"Women's Issues Committee: Focus on the 83rd Texas Legislature for Women"
This session was a helpful review of what went on regarding women's issues in the TX legislature. The whole country heard about Wendy Davis and her filibuster attempt, so this session was probably a bit more popular than it might have been without the exciting recent events. The format was also guided by a PowerPoint, but there was a lot of discussion. There were questions raised about whether the NASW Committee could and should be more involved and active in advocating for women's rights, in ways outlined in Social Work Speaks, the book which catalogs the NASW's position on issues. You might think it would be only expected, since the NASW has stated their general position, for an NASW Committee to advocate in line with that position, but it is apparently more complicated, as they are a group that also represents a diversity of opinion. I understand that, but the feeling in the room was pretty obvious, and at some point for progress to happen you have to pick a side to stand on and rise up.
"Exploring Career Trajectories of Macro Practitioners"
While I am very confident in my decision to pursue macro/community practice social work, it was still nice to hear some evidence based reassurance and learn more about what career pathways might look like for me in the future. If you're not familiar with social work, it is a broad field, and the majority of people end up taking a more clinical/micro-oriented route (Baylor has 13 students currently in the macro concentration), providing therapy and direct services. With the path I've chosen, however, my jobs likely will not have the title "social worker" in them, and they will probably be jobs that business and public health folks will go after as well (among others). In this session we reviewed a study that the presenters from the University of Houston conducted, where they surveyed macro practice alumni, to find out about their career path, salary, job responsibilities, and things like that. Here are some interesting things they found.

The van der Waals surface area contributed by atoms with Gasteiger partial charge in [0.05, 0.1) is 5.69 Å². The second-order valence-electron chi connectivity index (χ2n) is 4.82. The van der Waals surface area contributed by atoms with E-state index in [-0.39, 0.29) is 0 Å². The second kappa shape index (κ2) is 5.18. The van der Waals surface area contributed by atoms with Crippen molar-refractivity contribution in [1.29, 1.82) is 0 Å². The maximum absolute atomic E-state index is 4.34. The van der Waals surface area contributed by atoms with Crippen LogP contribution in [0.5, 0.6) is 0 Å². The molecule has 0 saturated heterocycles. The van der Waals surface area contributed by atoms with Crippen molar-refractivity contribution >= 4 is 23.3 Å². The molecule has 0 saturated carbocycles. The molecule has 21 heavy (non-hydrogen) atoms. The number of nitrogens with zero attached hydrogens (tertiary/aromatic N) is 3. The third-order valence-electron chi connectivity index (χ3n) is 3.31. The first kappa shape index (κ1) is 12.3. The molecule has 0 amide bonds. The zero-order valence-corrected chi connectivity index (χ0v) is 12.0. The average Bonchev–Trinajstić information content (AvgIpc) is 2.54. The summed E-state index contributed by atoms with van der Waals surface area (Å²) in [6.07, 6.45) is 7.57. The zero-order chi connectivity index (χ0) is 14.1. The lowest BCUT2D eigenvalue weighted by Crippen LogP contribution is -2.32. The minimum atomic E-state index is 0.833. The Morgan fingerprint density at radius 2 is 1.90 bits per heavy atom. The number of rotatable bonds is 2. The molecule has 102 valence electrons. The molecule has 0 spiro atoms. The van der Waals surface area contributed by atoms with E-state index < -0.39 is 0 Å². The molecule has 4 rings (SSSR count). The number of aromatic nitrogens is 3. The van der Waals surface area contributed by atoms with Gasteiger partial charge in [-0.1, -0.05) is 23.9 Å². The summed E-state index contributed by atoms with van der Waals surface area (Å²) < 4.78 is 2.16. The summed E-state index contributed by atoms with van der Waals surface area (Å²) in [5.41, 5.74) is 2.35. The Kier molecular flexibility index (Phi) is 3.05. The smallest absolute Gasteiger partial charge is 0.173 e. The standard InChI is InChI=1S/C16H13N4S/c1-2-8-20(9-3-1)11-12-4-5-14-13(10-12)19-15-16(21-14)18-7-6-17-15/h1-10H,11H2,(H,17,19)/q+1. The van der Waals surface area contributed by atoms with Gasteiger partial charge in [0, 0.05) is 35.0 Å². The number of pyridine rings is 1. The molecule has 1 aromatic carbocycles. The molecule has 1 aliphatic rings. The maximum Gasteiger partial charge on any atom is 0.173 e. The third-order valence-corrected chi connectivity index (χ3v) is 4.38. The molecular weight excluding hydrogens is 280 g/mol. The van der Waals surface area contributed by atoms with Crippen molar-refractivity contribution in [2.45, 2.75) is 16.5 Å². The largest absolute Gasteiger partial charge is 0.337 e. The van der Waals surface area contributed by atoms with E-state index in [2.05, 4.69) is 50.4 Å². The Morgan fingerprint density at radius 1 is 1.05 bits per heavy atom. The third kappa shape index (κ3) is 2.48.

- Macro practitioners had a wide range of job titles, including but not limited to: CEO, Associate Executive Director, Director of Public Policy, Program Manager, Fund Development Manager, Staff Services Administrator, Research Coordinator, Professor, Community Outreach Liaison, Consultant, and Grant Writer.
- Their most frequent job responsibilities were: administration, program planning and development, program and project management, advocacy, program evaluation, coalition building, organizational development, and budgeting.
- The average salary was $63,750.
- 35.1% had no social work license. 42.3% had an LMSW. 96.8% passed the LMSW exam on the first try.
- Fun fact: their salaries are higher on average than the general population of social workers! 21.7% macro practitioners earn $90,000 or more a year, compared to 12% of social workers nationally (just one of the statistics on this).
Sounds good to me! I came into social work not even knowing social workers did these kinds of things, and I'm glad I had my foundation year to figure out that (for now at least) macro practice is for me.
Anyway, those are the three I think were worth writing about. I heard mixed reviews from others about the conference, but I would say it was worth it for me.
- From the desk of Mrs. M